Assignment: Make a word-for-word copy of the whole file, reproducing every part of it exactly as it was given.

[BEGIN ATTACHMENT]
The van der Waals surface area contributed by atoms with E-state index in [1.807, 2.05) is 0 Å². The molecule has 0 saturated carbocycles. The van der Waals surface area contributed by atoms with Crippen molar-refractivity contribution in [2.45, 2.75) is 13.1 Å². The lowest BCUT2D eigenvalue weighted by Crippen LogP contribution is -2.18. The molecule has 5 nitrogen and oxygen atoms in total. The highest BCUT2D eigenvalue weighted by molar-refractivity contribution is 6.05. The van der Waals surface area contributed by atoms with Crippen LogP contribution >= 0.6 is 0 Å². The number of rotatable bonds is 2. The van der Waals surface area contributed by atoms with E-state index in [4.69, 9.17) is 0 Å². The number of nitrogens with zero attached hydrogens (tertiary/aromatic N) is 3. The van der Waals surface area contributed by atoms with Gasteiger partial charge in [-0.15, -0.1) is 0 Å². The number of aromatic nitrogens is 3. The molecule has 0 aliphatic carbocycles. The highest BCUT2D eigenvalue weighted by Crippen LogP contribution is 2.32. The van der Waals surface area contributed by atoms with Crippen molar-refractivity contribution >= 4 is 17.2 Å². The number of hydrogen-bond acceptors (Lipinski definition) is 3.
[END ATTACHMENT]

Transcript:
The van der Waals surface area contributed by atoms with E-state index in [1.807, 2.05) is 0 Å². The molecule has 0 saturated carbocycles. The van der Waals surface area contributed by atoms with Crippen molar-refractivity contribution in [2.45, 2.75) is 13.1 Å². The lowest BCUT2D eigenvalue weighted by Crippen LogP contribution is -2.18. The molecule has 5 nitrogen and oxygen atoms in total. The highest BCUT2D eigenvalue weighted by molar-refractivity contribution is 6.05. The van der Waals surface area contributed by atoms with Crippen LogP contribution >= 0.6 is 0 Å². The number of rotatable bonds is 2. The van der Waals surface area contributed by atoms with E-state index in [4.69, 9.17) is 0 Å². The number of nitrogens with zero attached hydrogens (tertiary/aromatic N) is 3. The van der Waals surface area contributed by atoms with Gasteiger partial charge in [-0.15, -0.1) is 0 Å². The number of aromatic nitrogens is 3. The molecule has 0 aliphatic carbocycles. The highest BCUT2D eigenvalue weighted by Crippen LogP contribution is 2.32. The van der Waals surface area contributed by atoms with Crippen molar-refractivity contribution >= 4 is 17.2 Å². The number of hydrogen-bond acceptors (Lipinski definition) is 3.